While Google, Amazon, Apple, and Nuance remain the most well-known names, other companies have quietly built natural language/conversational AI businesses. Consider China’s iFLYTEK, which reported more than $6 billion in revenue for its last fiscal year on solutions such as its aftermarket car assistant. And Boston area-based Interactions might be the most successful customer service virtual assistant company on the planet.
A Focus on Customer Service Automation
Founded in 2004, Interactions has been focused on customer service automation, providing a natural language-powered virtual assistant for brands such as Hyatt. Throughout Tractica’s virtual assistant research, we have maintained that the most lucrative use case for enterprise virtual assistants is customer service and marketing. However, some larger firms with conversational AI capabilities have shied away from the customer service use case, most likely because many enterprises consider virtual assistants to be too risky of a proposition as a reliable first line engagement for their customers. Instead, these conversational AI firms have looked to automating clinical documentation in healthcare or automating internal IT operations. Interactions is one of just a few conversational AI companies worldwide that has not deviated from a primary focus on customer service automation.
This determination is starting to pay off. First mover companies such as Hyatt and others have embraced Interactions’ virtual assistant approach. Since March 2015, Interactions has handled more than 2 billion calls for its customers and processed 5.5 billion utterances. The company reported that it has booked $100 million in revenue, though it noted that this is not an annual revenue figure yet.
Evidence of AI Scale
At Interactions’ recent Analyst Day, CEO Mike Iacobucci said the company, which acquired AT&T Labs’ Watson speech recognition and natural language platform and team in December 2014, is focused on scaling its solution. And it appears that Interactions is making progress. According to senior vice president of Operations Michael Roche, the company shows evidence of AI scale.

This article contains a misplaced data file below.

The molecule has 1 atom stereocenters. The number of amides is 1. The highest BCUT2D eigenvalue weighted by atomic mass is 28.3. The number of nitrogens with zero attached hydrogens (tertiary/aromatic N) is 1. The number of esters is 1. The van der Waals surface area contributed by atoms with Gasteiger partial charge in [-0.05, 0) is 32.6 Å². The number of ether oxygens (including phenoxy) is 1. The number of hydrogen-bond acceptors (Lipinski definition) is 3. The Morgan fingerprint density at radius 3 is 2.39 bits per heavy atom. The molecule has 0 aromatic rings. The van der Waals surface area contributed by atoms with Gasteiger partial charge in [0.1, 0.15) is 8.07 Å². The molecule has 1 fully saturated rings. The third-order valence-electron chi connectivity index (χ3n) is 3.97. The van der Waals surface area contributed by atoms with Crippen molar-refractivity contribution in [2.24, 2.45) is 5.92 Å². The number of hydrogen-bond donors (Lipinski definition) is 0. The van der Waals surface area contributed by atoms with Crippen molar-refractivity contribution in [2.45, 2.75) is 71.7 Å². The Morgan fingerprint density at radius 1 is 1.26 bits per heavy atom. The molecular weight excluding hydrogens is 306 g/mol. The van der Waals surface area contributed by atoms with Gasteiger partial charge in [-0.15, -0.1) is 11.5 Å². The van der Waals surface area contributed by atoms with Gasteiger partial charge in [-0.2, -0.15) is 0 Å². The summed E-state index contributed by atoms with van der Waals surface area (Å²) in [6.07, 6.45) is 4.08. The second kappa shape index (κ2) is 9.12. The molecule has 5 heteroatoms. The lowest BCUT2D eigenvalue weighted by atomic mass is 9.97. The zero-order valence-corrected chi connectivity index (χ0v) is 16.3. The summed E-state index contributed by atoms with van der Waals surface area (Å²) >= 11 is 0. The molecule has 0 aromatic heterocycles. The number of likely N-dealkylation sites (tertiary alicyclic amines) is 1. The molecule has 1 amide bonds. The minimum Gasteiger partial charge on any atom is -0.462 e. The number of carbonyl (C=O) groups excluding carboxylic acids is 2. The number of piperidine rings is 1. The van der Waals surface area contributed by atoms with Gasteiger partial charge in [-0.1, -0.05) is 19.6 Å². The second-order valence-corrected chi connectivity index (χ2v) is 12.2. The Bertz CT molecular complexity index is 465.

Roche explained that as the platform processes calls, the company uses what it calls intent analysts to help identify caller intent to guide the AI. Intent analysts come in only when AI gets stuck. In 2016, Interactions employed 1,500 intent analysts. Today, the company uses the same number of intent analysts – even with exponential growth in transaction volume – because Interactions’ AI is getting better. Roche estimates that if the AI had not improved, Interactions would require 5,200 intent analysts to handle the current transaction volume.
New Opportunities and a Shared Risk Approach
Interactions’ successful platform is opening new opportunities for the company because it can point to solid ROI results. Some of Interactions’ estimates show it can cut call center costs by 50%, but that the percentage depends on the customer. The company said some customers are saving money and use Interactions’ automation instead of hiring offshore resources, which allows them to use a smaller core of domestic-based customer service agents. Perhaps key to convincing potential Interactions customers to come on board is the company’s shared risk approach: success-based pricing. The company gets paid by reaching transactional goals that are set by Interactions and its customers. For example, Interactions is paid if Interactions’ virtual assistant successfully completes a caller’s request (what is my balance, when is checkout, etc.).
Conversational AI is not easy. There are very few companies today that have the competency to succeed in providing solid solutions. But more conversational AI companies are jumping into the customer service market. Look for many to follow Interactions’ shared risk approach to open the market.